I always try to celebrate my birthday as far away from the maddening crowd as I possibly can. I commemorate the passing of another year and throw down the gauntlet to the coming of the unknown 365 days ahead. This year the planning around my birthday break-away went haywire when unexpected spanners ended up in the works. For the first time in a decade I spent my birthday at home, but with the following day being a public holiday, we decided to do a day-trip to the Golden Gate NP as consolation.
We left Standerton just before 04:00 and entered the GGNP just after 06:30. Lillian had never been to GGNP before and the massive sandstone buttresses left her breathless. We stopped at the Golden Gate Dam and while I explored the birdlife around the dam, Lillian checked out the Van Reenen family graveyard.
What a great final resting place!
I noted Cape weavers, red-knobbed coot, yellow-billed duck, buff-streaked chat, speckled pigeon, a Cape rockthrush pair, common moorhen and helmeted guineafowl. The birdhide at this dam is in a poor state of repair. I quickly abandoned any attempts to enter as the structure groaned alarmingly as I started up the stairs. The value of this birdhide is in affording birding of reed-dwelling species from a concealed position. The target species just does not stay around when the birder shows himself!
The hide is fast becoming a safety hazard. I hope it gets some maintenance attention soon.
I had in mind the vulture restaurant as the main objective for the day. Rumours had been around for a while that a birdhide was being planned/erected near the carcasses – last update I had was that this project would be completed 2nd – 3rd quarter 2007. With great anticipation I took the Oribi Loop road. On the way to the VR “gate” we saw a Jackal buzzard soaring along the lip of a krans, expertly using the steady southerly to glide from side to side, scanning for its breakfast. Good views of African pipit, Cape longclaw and black-headed heron followed up to where the VR-info board indicates the start of the walk up to the VR. Hoping for lifers in both Cape and bearded vultures, I started to scale the ridge, following the path indicated by a few stone cairns. Not knowing what awaited on the other side I hauled my 1-year older butt up the ridge, really looking forward to quietly sitting in the comfort and concealment offered by a hide to catch my breath and eventually switch my calmed attention to leisurely and prolonged bird-viewing. As it was, my bellowing heaves to get enough air into tortured lungs must have alerted the Cape vultures (from that distance from the top of the ridge that's all that was observable at the carcasses) and they all vacated the VR as soon as I crested the ridge! There were about 10 birds - I may have missed one or two taking off over the krans to the right of the VR. Nice southerly wind was blowing at the time to assist their take-off. Here's the challenge, try to get a soaring Cape vulture into the picture frame while breathing heavily! As the VR-facility stands now, I'll have to change my tactics for approach totally – try again after a weight-loss and fitness programme and then stop just short of the crest for 30 minutes to regain composure - then leopard-crawl up to the apex. Also observation equipment will have to be changed from 10x binos to 65x scope! More weight to haul, higher fitness level required. Sad news for me... and really all nature lovers - something that takes two years to not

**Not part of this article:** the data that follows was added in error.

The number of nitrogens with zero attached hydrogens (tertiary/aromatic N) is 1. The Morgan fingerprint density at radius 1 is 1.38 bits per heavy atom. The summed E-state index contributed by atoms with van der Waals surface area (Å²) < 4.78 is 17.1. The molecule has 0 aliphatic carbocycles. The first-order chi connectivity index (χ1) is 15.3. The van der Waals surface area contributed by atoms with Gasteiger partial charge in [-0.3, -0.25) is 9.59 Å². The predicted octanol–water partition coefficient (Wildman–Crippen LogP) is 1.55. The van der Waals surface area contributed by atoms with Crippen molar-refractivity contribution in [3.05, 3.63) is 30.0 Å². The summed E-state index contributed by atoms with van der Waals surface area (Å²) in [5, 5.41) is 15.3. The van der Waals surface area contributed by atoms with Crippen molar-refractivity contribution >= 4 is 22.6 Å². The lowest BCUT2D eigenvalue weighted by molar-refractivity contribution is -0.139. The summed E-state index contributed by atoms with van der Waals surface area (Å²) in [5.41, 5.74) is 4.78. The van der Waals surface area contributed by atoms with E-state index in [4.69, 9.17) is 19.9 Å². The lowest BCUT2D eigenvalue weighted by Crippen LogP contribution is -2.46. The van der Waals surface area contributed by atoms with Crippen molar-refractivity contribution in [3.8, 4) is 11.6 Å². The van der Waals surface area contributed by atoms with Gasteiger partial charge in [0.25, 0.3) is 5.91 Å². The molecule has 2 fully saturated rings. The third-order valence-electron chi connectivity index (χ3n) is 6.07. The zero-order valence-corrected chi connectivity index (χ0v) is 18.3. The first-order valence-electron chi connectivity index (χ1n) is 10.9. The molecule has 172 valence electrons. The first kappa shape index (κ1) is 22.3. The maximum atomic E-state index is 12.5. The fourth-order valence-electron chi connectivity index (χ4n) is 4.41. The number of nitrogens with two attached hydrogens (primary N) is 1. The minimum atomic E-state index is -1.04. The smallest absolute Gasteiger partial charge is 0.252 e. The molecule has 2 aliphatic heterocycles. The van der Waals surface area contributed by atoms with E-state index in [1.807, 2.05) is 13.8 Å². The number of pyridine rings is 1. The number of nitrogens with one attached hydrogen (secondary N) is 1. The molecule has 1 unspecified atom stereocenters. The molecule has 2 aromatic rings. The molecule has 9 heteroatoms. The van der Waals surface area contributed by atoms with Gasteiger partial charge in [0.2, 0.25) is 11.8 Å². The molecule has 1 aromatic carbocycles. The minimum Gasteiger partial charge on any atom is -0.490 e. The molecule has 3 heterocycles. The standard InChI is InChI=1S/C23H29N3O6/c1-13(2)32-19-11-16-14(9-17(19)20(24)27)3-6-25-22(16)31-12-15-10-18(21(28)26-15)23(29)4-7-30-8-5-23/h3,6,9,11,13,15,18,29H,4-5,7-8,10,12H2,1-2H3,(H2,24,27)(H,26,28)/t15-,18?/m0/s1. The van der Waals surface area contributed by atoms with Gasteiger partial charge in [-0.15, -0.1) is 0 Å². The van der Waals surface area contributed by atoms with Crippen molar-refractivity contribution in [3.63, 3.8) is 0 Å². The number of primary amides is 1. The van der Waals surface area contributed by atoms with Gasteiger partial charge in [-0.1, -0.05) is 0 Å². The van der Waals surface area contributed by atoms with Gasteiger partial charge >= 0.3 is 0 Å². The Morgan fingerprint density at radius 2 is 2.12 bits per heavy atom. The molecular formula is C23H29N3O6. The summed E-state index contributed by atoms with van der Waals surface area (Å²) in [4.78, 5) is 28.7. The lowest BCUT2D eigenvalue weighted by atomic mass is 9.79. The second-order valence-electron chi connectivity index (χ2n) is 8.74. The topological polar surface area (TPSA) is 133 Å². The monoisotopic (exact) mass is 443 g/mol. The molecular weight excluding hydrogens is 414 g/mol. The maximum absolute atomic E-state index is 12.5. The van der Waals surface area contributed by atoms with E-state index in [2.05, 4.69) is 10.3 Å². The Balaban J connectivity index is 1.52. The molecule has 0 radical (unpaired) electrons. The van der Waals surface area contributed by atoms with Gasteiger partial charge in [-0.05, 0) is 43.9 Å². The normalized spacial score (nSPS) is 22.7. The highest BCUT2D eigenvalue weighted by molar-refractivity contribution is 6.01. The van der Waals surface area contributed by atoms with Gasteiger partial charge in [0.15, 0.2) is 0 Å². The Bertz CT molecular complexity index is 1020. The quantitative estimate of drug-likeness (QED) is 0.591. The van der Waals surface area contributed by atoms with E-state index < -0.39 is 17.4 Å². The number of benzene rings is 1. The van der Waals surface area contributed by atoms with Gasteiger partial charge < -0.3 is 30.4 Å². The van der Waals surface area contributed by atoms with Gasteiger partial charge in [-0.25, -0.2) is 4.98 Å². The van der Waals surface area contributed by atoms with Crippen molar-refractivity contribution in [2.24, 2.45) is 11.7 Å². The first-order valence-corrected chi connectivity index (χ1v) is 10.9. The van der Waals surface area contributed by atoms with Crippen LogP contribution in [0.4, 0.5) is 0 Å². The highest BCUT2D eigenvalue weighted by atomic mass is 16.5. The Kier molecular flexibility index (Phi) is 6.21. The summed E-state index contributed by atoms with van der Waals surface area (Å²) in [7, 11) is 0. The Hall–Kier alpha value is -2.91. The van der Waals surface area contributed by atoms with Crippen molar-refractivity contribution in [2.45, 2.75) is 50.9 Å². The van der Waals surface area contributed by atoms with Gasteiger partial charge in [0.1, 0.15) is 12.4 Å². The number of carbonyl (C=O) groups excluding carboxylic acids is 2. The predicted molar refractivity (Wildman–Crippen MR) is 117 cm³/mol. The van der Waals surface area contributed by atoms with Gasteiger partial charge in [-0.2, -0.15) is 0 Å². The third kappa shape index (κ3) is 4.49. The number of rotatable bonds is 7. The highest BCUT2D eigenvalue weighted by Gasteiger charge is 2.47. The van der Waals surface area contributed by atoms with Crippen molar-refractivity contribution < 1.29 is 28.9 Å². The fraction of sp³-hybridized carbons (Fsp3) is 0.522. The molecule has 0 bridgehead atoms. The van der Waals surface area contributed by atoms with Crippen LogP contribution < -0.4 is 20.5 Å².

get beyond the planning stage needs a real injection of energy! Talk
about the birdhide at the VR appeared on the forum in 2005 already!
Apart from the larger birds like the vultures and maybe some crows or ibis, the rest will always be too far to id with binocs. And if you planned to walk closer, the approach is down the other side of the ridge, totally void of any cover and without any possibility of the birds staying until you are close enough to ID them, the abseil would be wasted effort. Whoever first voiced the opinion that the VR would benefit from a birdhide had never uttered words more wise!
I walked towards the right along the crest and near the edge stopped to scan the cliffs nearby. I had a brief glimpse of a rock or lesser kestrel harassing a pair of pied starlings.
Back at the base we had coffee and savoury buns for breakfast. The Park was significantly bare of game – scanning the whole visible valley from the Oribi Loop road rewarded zero sightings.